Global environmental changes are dynamic and complex, crossing disciplines, sectors, regions, and populations and shaping the health of current and future generations. They present an unprecedented challenge demanding a response of equal scale and complexity involving unfettered collaboration beyond disciplines with implications for global health. At this critical point, health professions’ education should have moved on from building consensus about the relevance of education for sustainable healthcare to active implementation. In this commentary, we discuss why transdisciplinary problem-solving and interprofessional education should be considered in education for sustainable healthcare. We review types of collaborative educational practices, outline opportunities, challenges, and resources to enable implementation.


Norma Huss, Moses N. Ikiugu, Finola Hackett, Perry E. Sheffield, Natasha Palipane & Jonathan Groome (2020) Education for sustainable health care: From learning to professional practice, Medical Teacher, DOI: 10.1080/0142159X.2020.1797998

A number of planetary boundaries, including climate change as a result of greenhouse gas emissions, has already been exceeded. This situation has deleterious consequences for public health. Paradoxically, 4.4% of these emissions are attributable to the healthcare sector. These problems have not been sufficiently acknowledged in health professions curricula. This paper addresses two main issues, humanistic learning and the application of knowledge acquisition to clinical practice. Humanistic learning principles can be used to emphasize learner-centered approaches, including knowledge acquisition and reflection to increase self-awareness. Applying humanistic principles in everyday life and clinical practice can encourage stewardship, assisting students to become agents for change. In terms of knowledge and skills application to clinical practice, an overview of varied and novel approaches of how sustainable education can be integrated at different stages of training across several health care professions is provided. The Health and Environment Adaptive Response Taskforce (HEART) platform as an example of creating empowered learners, the NurSusTOOLKIT, a multi-disciplinary collaboration offering free adaptable educational resources for educators and the Greener Anaesthesia and Sustainability Project (GASP), an example of bridging the transition to clinical practice, are described.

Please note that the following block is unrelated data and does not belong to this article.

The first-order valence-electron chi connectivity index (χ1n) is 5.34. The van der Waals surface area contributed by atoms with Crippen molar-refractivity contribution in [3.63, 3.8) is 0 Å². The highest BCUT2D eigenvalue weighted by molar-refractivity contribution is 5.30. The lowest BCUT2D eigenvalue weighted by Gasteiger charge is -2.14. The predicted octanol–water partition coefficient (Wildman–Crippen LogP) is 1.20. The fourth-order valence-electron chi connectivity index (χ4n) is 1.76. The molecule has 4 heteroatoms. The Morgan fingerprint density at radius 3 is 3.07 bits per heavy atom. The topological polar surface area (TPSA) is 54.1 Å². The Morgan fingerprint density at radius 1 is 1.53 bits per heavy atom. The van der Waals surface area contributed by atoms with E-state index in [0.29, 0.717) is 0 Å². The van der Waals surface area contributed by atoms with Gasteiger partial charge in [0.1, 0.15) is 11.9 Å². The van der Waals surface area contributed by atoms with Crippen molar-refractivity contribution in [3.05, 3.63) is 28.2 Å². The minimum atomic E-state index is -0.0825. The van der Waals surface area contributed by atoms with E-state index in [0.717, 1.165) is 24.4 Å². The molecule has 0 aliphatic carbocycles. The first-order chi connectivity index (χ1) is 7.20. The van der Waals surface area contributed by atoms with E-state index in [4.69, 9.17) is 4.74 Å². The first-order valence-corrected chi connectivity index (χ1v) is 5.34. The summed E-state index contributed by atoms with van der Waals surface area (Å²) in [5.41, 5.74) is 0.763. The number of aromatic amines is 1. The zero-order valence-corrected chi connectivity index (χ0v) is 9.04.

SanYuMay Tun (May Sanyu Tun), Caroline Wellbery & Arianne Teherani (2020) Faculty development and partnership with students to integrate sustainable healthcare into health professions education, Medical Teacher. DOI:10.1080/0142159X.2020.1796950

There is an urgent need for health professionals to address the impacts of accelerating global environmental change. Healthcare faculty therefore have to educate the rising generation of health professionals in subjects unfamiliar to themselves, such as planetary health and sustainable healthcare. This creates a new paradigm where faculty have to learn a new subject area and incorporate and teach it within their own material. It is important to develop faculty knowledge and confidence to integrate education for sustainable healthcare into their educational practice, as faculty can rapidly acquire and build on these skills. Partnership between students and faculty can enhance this faculty development as students bring fresh ideas and possibly greater knowledge of the climate and ecological crisis. Under supervision, they can co-create the necessary new learning. Students can also act as partners in advocating for social and environmental fairness and systemic change toward a sustainable healthcare system. We summarize the impact of various activities of health professions students around the world which advocate for institutional change and enhance faculty development in education for sustainable healthcare. Through diverse case studies from different countries, we illustrate faculty development in education for sustainable healthcare, highlighting student involvement which has enhanced educators’ learning.